5 represents a predominantly homosexual person, who may have incidental same other sex feelings — most likely in fantasy only.
6 represents an exclusively homosexual person, who has no heterosexual behavior or fantasy.

These pioneering sexologists also discovered that an individual can, and often does move around on this scale at different periods in his/her life. So if you really want to know what you really are, look to both your fantasy life and your actual behaviors and make your call with that information. Just don’t be overly surprised if you find that you shift from one position to another as you grow into you sexuality.

Good luck!

To elaborate on what I just said to our young friend, Mel, I’m going to go all egghead on you. Because there is a body of sexual research that underscores just how complex this whole issue is.

For example, did you know that a recent study discovered that gay men and straight women have similar brain organization? It’s true!

Researchers in Sweden found that gay men and straight women share some characteristics in the area of the brain responsible for emotion, mood and anxiety. Brain scans also showed the same symmetry among lesbians and straight men. These findings were published in the prestigious journal — The Proceedings of the National Academy of Sciences.

The researchers quickly added that their study couldn’t determine whether the differences in brain organization were inherited or due to exposure to hormones, such as testosterone, in the womb. They were also unable to conclude if brain organization is responsible for sexual orientation.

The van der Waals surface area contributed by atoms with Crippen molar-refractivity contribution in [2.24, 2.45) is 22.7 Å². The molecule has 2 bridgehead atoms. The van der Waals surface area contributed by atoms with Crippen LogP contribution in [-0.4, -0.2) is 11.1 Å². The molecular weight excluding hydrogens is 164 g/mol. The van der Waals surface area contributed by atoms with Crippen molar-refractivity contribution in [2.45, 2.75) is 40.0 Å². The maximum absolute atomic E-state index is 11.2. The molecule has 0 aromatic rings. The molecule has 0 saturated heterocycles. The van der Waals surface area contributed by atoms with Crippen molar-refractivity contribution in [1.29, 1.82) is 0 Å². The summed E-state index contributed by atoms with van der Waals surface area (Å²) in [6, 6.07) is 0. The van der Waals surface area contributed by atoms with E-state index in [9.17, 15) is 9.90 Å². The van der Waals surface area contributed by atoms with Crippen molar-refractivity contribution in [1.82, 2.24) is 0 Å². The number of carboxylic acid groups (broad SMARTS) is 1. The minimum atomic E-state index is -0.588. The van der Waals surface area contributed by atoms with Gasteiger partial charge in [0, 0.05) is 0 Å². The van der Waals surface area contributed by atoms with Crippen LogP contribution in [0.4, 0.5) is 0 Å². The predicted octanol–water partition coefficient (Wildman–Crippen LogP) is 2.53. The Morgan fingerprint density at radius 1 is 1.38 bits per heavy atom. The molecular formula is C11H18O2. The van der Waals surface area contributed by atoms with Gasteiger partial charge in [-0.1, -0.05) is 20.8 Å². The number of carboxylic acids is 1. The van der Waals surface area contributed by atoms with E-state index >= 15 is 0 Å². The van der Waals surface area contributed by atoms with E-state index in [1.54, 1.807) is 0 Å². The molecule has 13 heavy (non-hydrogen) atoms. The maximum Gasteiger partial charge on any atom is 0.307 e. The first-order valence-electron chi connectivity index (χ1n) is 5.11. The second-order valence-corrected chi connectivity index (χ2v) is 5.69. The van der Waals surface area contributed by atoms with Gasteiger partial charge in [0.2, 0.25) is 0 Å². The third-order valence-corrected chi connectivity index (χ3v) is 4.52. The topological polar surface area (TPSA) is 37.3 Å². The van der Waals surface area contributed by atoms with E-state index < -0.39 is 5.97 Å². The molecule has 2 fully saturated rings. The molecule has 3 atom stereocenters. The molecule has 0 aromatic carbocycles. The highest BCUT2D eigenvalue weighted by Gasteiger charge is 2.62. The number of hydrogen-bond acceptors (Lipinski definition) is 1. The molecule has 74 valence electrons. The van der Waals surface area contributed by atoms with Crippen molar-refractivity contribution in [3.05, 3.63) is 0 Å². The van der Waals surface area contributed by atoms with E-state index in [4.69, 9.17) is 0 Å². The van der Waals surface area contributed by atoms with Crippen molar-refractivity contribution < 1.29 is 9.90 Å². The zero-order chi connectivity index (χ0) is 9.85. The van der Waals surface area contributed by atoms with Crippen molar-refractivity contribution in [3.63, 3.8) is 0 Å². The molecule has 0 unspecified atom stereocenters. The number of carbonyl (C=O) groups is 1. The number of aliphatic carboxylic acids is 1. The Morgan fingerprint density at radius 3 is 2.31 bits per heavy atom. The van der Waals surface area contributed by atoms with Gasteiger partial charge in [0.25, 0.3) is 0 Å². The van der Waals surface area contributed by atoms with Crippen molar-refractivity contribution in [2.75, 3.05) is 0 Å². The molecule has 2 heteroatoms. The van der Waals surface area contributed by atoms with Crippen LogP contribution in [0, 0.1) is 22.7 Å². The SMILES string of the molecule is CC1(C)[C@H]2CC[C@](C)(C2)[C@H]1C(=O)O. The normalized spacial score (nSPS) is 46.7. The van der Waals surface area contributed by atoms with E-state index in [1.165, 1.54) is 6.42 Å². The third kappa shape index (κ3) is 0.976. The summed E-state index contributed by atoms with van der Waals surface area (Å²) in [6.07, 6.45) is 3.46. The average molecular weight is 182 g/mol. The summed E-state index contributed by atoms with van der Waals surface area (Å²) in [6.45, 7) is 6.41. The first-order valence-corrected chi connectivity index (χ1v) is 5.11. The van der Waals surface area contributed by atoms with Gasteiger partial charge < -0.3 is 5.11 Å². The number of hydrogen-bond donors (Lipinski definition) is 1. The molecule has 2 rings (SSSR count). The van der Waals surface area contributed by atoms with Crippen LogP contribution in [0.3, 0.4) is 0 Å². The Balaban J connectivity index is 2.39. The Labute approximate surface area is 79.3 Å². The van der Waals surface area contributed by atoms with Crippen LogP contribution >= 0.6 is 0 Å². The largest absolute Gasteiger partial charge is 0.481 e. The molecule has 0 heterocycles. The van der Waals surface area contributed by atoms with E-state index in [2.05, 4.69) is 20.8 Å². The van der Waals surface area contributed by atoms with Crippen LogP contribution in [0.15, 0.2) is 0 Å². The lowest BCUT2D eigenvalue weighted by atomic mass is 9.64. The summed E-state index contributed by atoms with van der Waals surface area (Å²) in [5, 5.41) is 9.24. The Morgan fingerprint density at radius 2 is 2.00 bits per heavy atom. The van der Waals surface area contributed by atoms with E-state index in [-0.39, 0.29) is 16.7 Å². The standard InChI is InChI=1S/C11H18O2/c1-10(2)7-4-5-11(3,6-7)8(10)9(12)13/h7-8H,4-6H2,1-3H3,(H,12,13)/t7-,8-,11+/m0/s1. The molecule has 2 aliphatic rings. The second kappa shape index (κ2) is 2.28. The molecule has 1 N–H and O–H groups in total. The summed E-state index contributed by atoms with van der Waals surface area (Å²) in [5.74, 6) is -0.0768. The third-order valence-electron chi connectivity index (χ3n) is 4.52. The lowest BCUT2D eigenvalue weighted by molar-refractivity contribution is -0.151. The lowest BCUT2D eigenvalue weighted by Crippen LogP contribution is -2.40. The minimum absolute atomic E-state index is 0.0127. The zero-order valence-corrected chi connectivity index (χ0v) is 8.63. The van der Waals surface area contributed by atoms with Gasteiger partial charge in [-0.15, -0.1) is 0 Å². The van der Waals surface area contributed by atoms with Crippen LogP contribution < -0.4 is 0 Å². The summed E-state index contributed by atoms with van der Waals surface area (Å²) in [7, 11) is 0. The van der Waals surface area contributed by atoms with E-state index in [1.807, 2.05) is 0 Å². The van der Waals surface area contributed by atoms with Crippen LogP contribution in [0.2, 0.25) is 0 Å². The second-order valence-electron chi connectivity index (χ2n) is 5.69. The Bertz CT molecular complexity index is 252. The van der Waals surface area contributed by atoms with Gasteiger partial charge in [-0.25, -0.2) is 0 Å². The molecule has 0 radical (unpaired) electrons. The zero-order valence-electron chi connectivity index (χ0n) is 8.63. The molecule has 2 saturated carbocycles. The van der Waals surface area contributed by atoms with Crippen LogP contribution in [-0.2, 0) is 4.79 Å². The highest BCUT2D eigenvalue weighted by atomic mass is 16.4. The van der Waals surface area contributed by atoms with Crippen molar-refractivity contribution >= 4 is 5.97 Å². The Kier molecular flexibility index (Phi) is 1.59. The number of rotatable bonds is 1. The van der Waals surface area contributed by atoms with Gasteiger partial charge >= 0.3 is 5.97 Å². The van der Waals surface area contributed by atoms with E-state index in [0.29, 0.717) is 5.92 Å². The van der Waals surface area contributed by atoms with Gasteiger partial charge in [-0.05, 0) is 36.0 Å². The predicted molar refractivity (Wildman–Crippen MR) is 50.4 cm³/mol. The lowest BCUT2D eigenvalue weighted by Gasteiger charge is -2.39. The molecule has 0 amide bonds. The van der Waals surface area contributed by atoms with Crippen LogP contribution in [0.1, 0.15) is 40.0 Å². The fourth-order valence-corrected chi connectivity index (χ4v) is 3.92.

Numerous other studies have examined the roles genetics, biology and environment play in sexual orientation. But little evidence exists that any one factor in particular plays the all-important primary role. This leads most scientists to assert that both nature and nurture play a part.

To make matters worse, some research contradicts other research, and some promising findings never pan out. (Did you know that there was once a belief that male homosexuality and finger length might be linked? Another, later discredited claim, suggested that gays have distinctive fingerprint ridge patterns.) And researchers never agree on how to interpret results even when they find a likely correlation.

Here are some fun facts you might find interesting.

• A study of 87,000 British men published in 2007 found that gay men have more older brothers than straight men do. Only big brothers count. And lesbians don’t show such patterns.

Ray Blanchard of the University of Toronto, an expert on the “big-brother effect” says that each older brother will increase a man’s chances of being gay by 33%. That’s not as dramatic as it might sound. A man’s chance of being gay is pretty low to begin with — perhaps as low as 2%. So having one older brother only ups the chance of being gay to only about 2.6%.

Curiously enough, this “big-brother effect” holds true even for gay men who weren’t raised with their older brothers. This leads researchers to believe the key to understanding this is in the mother’s womb. After giving birth to a boy, a woman’s immune system can create antibodies to foreign, male proteins in her bloodstream. Subsequent sons in the womb could be exposed to these “anti-boy” antibodies, which might affect sexual development in the brain. How freakin’ amazing is that?

• The hand you use to sign your name might have something to do with what gender you are drawn to.

An study containing more than 23,000 men and women from North America and Europe in the year 2000 found that being non-right-handed seems to increase a man’s chances of being gay by about 34%, and a woman’s by about 90%.